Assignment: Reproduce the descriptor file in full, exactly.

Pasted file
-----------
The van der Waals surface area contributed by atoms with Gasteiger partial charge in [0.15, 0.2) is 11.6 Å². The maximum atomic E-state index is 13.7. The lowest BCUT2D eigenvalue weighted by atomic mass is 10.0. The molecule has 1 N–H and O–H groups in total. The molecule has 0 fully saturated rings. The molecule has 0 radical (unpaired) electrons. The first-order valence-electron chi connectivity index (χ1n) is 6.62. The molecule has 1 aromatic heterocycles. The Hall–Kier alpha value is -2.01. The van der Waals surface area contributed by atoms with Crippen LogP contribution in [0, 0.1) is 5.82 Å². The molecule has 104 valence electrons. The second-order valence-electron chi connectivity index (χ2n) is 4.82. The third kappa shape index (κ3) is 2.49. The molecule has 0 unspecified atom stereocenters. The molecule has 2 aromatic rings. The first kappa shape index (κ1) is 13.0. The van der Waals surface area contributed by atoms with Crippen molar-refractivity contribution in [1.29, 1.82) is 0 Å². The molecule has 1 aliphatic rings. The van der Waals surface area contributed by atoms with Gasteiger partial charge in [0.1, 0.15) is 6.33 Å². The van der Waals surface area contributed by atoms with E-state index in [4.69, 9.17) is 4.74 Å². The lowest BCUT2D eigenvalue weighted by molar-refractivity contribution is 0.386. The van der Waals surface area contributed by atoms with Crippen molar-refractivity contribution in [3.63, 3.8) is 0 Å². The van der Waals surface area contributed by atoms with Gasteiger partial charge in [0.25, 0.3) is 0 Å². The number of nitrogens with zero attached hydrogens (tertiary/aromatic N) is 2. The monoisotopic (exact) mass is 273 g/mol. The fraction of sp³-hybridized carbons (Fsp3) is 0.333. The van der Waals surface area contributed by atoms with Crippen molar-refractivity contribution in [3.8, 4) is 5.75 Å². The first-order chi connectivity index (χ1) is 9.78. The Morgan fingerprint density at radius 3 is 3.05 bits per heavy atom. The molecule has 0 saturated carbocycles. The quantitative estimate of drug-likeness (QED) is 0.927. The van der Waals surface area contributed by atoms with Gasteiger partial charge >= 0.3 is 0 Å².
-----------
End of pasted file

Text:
The van der Waals surface area contributed by atoms with Gasteiger partial charge in [0.15, 0.2) is 11.6 Å². The maximum atomic E-state index is 13.7. The lowest BCUT2D eigenvalue weighted by atomic mass is 10.0. The molecule has 1 N–H and O–H groups in total. The molecule has 0 fully saturated rings. The molecule has 0 radical (unpaired) electrons. The first-order valence-electron chi connectivity index (χ1n) is 6.62. The molecule has 1 aromatic heterocycles. The Hall–Kier alpha value is -2.01. The van der Waals surface area contributed by atoms with Crippen LogP contribution in [0, 0.1) is 5.82 Å². The molecule has 104 valence electrons. The second-order valence-electron chi connectivity index (χ2n) is 4.82. The third kappa shape index (κ3) is 2.49. The molecule has 0 unspecified atom stereocenters. The molecule has 2 aromatic rings. The first kappa shape index (κ1) is 13.0. The van der Waals surface area contributed by atoms with Crippen molar-refractivity contribution in [1.29, 1.82) is 0 Å². The molecule has 1 aliphatic rings. The van der Waals surface area contributed by atoms with Gasteiger partial charge in [0.1, 0.15) is 6.33 Å². The van der Waals surface area contributed by atoms with E-state index in [4.69, 9.17) is 4.74 Å². The lowest BCUT2D eigenvalue weighted by molar-refractivity contribution is 0.386. The van der Waals surface area contributed by atoms with Crippen molar-refractivity contribution in [3.63, 3.8) is 0 Å². The van der Waals surface area contributed by atoms with Gasteiger partial charge in [0.25, 0.3) is 0 Å². The number of nitrogens with zero attached hydrogens (tertiary/aromatic N) is 2. The monoisotopic (exact) mass is 273 g/mol. The fraction of sp³-hybridized carbons (Fsp3) is 0.333. The van der Waals surface area contributed by atoms with Crippen molar-refractivity contribution in [3.8, 4) is 5.75 Å². The first-order chi connectivity index (χ1) is 9.78. The Morgan fingerprint density at radius 3 is 3.05 bits per heavy atom. The molecule has 0 saturated carbocycles. The quantitative estimate of drug-likeness (QED) is 0.927. The van der Waals surface area contributed by atoms with Gasteiger partial charge >= 0.3 is 0 Å².